Tickets for Grosvenor Park Open Air Theatre are on sale now.



#chesterculture – Storyhouse search for canine actor for The Two Gentlemen of Verona 

Grosvenor Park Open Air Theatre is looking for the perfect pooch to play the role of Crab in its upcoming production of The Two Gentlemen of Verona.

Opening July 1st and running until August 21st The Two Gentlemen of Verona will be performed in rep with a brand new adaptation of Stig of the Dump and Shakespearean comedy As You Like It.

Auditions will be taking place on Monday 23rd May from 6pm at Queens Park High School, Handbridge .

The dog must be calm, friendly and comfortable in front of large crowds (many of whom will be picnicking), any breed of medium/large dog is acceptable. No acting experience is required, the dog will remain on a leash when on stage and will only appear for a short time in 2 separate scenes. The most important factor is that there is total commitment from the owner for the entire run of the show.

Alex Clifton, Artistic Director of Storyhouse who is directing The Two Gentlemen of Verona, said: “This is a great opportunity for someone to be at the heart of something truly special. As well as being a part of the open air theatre team it’s a chance to gain a real understanding of how a professional theatre works behind the scenes. Plus, we hope, a chance to discover the next Lassie! ”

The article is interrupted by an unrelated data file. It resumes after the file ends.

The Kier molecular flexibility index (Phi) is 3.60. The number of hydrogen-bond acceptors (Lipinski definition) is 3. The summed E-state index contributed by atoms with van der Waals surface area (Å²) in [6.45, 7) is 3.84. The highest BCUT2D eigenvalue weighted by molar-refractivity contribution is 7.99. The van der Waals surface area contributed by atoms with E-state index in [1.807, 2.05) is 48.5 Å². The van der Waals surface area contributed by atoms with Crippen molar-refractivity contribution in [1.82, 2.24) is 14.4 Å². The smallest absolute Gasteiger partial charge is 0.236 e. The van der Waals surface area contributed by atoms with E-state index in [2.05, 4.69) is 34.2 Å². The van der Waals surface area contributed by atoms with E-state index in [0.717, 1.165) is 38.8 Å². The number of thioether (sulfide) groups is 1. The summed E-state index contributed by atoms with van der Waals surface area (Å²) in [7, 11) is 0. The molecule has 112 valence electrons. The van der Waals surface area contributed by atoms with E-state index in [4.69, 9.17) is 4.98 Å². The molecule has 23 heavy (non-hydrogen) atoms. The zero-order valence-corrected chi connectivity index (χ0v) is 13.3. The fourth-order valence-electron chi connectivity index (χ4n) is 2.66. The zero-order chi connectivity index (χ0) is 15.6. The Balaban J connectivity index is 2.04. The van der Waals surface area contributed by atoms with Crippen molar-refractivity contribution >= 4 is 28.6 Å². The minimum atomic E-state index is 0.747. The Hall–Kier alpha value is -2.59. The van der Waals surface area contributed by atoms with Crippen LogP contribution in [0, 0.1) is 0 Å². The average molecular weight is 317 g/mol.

Applicants must be prepared to commit to every performance during the run of the show, including all matinee and evening performances (there are 17 separate performances between Friday 22nd July to Saturday 20th August 2016).

All expenses will be paid to the successful applicant.

Interested dog owners should email for an application form.

Application deadline: Thursday 19th May 2016.

#chesterculture – Storyhouse rehearsals for Open Air Theatre commence at The Handbridge School

The Handbridge School is hosting the cast and creative crew for their rehearsals of Stig of the Dump, As You Like It and The Two Gentlemen of Verona which will be performed in rep between July 1st and August 21st this summer.
The cast of 16, made up of equal numbers of men and women, will be based at the school for 10 weeks.

Alex Clifton, Artistic Director of Storyhouse, said ‘We are really thrilled with our new partnership with Queen’s Park High. We hope the school’s pupils can feel part of the open air theatre, and be inspired by the work we are creating there.’

Lyndsay Watterson, Headteacher of Queen’s Park High, said ‘Working in partnership with Storyhouse is an enviable position for a school to be in, as the opportunities it affords bring the professional world of the performing arts in line with our students’ learning experiences.’

Tickets for Grosvenor Park Open Air Theatre are on sale now, go to

Review: Macbeth at Chester Grosvenor Park Open Air Theatre

Review: Macbeth at Chester Grosvenor Park Open Air Theatre
There is nothing in the night outside the theatre that speaks of the dark. Our early August evening is bright and full of good looking people. We’ve become accustomed to this magic in Chester, this lovely theatre in Grosvenor Park that grows like the summer itself.
The building of the wooden terraces and temporary theatre in the round evokes picnics and festivals, fair weather and holidays.